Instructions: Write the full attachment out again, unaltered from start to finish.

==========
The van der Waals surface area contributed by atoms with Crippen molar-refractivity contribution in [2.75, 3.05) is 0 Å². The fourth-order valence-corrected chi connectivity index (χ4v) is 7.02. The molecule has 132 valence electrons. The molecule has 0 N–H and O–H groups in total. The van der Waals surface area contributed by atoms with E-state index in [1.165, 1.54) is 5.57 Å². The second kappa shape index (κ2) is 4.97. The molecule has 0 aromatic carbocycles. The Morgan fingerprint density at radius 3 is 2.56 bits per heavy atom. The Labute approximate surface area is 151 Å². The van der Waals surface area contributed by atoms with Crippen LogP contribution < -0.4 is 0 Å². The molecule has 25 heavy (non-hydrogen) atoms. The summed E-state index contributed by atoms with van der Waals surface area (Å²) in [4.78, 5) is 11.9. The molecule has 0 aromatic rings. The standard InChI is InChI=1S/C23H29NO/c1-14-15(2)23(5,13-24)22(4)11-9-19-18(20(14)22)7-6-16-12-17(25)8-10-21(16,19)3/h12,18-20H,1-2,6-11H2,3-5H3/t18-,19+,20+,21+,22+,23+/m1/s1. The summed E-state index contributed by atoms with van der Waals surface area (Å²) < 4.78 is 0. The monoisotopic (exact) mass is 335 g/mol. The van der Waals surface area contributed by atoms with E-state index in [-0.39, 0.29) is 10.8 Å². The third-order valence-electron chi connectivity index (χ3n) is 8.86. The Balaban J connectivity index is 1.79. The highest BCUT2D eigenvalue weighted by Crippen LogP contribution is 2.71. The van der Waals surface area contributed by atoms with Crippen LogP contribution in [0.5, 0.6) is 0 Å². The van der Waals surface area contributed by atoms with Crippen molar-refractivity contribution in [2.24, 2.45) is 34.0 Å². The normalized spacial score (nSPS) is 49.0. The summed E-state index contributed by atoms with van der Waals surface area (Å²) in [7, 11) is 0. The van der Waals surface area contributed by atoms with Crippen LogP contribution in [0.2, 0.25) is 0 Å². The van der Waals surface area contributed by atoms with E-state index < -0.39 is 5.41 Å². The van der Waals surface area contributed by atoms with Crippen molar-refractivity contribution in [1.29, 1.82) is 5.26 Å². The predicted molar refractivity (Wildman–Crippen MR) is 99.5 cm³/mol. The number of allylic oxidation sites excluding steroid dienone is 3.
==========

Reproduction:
The van der Waals surface area contributed by atoms with Crippen molar-refractivity contribution in [2.75, 3.05) is 0 Å². The fourth-order valence-corrected chi connectivity index (χ4v) is 7.02. The molecule has 132 valence electrons. The molecule has 0 N–H and O–H groups in total. The van der Waals surface area contributed by atoms with E-state index in [1.165, 1.54) is 5.57 Å². The second kappa shape index (κ2) is 4.97. The molecule has 0 aromatic carbocycles. The Morgan fingerprint density at radius 3 is 2.56 bits per heavy atom. The Labute approximate surface area is 151 Å². The van der Waals surface area contributed by atoms with Crippen LogP contribution < -0.4 is 0 Å². The molecule has 25 heavy (non-hydrogen) atoms. The summed E-state index contributed by atoms with van der Waals surface area (Å²) in [4.78, 5) is 11.9. The molecule has 0 aromatic rings. The standard InChI is InChI=1S/C23H29NO/c1-14-15(2)23(5,13-24)22(4)11-9-19-18(20(14)22)7-6-16-12-17(25)8-10-21(16,19)3/h12,18-20H,1-2,6-11H2,3-5H3/t18-,19+,20+,21+,22+,23+/m1/s1. The summed E-state index contributed by atoms with van der Waals surface area (Å²) < 4.78 is 0. The monoisotopic (exact) mass is 335 g/mol. The van der Waals surface area contributed by atoms with E-state index in [-0.39, 0.29) is 10.8 Å². The third-order valence-electron chi connectivity index (χ3n) is 8.86. The Balaban J connectivity index is 1.79. The highest BCUT2D eigenvalue weighted by Crippen LogP contribution is 2.71. The van der Waals surface area contributed by atoms with Crippen LogP contribution in [0.5, 0.6) is 0 Å². The van der Waals surface area contributed by atoms with Crippen molar-refractivity contribution in [2.24, 2.45) is 34.0 Å². The normalized spacial score (nSPS) is 49.0. The summed E-state index contributed by atoms with van der Waals surface area (Å²) in [7, 11) is 0. The van der Waals surface area contributed by atoms with Crippen LogP contribution in [0.2, 0.25) is 0 Å². The van der Waals surface area contributed by atoms with E-state index < -0.39 is 5.41 Å². The van der Waals surface area contributed by atoms with Crippen molar-refractivity contribution in [1.29, 1.82) is 5.26 Å². The predicted molar refractivity (Wildman–Crippen MR) is 99.5 cm³/mol. The number of allylic oxidation sites excluding steroid dienone is 3.